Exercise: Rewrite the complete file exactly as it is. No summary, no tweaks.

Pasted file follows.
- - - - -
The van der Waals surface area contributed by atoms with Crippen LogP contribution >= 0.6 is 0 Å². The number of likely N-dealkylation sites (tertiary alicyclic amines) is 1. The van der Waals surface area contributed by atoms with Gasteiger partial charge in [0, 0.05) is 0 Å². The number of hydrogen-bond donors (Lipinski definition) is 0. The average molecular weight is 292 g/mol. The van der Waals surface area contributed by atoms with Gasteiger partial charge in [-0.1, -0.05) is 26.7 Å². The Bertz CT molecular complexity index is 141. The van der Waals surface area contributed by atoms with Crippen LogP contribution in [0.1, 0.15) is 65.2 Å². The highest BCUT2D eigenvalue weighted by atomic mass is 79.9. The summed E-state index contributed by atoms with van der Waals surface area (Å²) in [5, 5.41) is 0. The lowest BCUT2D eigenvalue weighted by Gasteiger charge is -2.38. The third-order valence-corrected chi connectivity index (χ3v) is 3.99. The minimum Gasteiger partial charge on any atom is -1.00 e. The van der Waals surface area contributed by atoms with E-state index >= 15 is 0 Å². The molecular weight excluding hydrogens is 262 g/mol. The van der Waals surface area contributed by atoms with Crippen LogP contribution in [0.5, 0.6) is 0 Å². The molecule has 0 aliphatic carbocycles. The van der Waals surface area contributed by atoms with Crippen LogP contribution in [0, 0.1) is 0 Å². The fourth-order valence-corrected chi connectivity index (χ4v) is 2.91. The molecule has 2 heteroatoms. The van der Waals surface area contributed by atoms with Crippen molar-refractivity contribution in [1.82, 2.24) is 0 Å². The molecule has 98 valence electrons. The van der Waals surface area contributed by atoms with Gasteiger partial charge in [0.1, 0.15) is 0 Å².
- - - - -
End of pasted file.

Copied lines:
The van der Waals surface area contributed by atoms with Crippen LogP contribution >= 0.6 is 0 Å². The number of likely N-dealkylation sites (tertiary alicyclic amines) is 1. The van der Waals surface area contributed by atoms with Gasteiger partial charge in [0, 0.05) is 0 Å². The number of hydrogen-bond donors (Lipinski definition) is 0. The average molecular weight is 292 g/mol. The van der Waals surface area contributed by atoms with Gasteiger partial charge in [-0.1, -0.05) is 26.7 Å². The Bertz CT molecular complexity index is 141. The van der Waals surface area contributed by atoms with Crippen LogP contribution in [0.1, 0.15) is 65.2 Å². The highest BCUT2D eigenvalue weighted by atomic mass is 79.9. The summed E-state index contributed by atoms with van der Waals surface area (Å²) in [5, 5.41) is 0. The lowest BCUT2D eigenvalue weighted by Gasteiger charge is -2.38. The third-order valence-corrected chi connectivity index (χ3v) is 3.99. The minimum Gasteiger partial charge on any atom is -1.00 e. The van der Waals surface area contributed by atoms with E-state index >= 15 is 0 Å². The molecular weight excluding hydrogens is 262 g/mol. The van der Waals surface area contributed by atoms with Crippen LogP contribution in [0.5, 0.6) is 0 Å². The molecule has 0 aliphatic carbocycles. The van der Waals surface area contributed by atoms with Crippen LogP contribution in [0, 0.1) is 0 Å². The fourth-order valence-corrected chi connectivity index (χ4v) is 2.91. The molecule has 2 heteroatoms. The van der Waals surface area contributed by atoms with Crippen molar-refractivity contribution in [1.82, 2.24) is 0 Å². The molecule has 98 valence electrons. The van der Waals surface area contributed by atoms with Gasteiger partial charge in [0.1, 0.15) is 0 Å².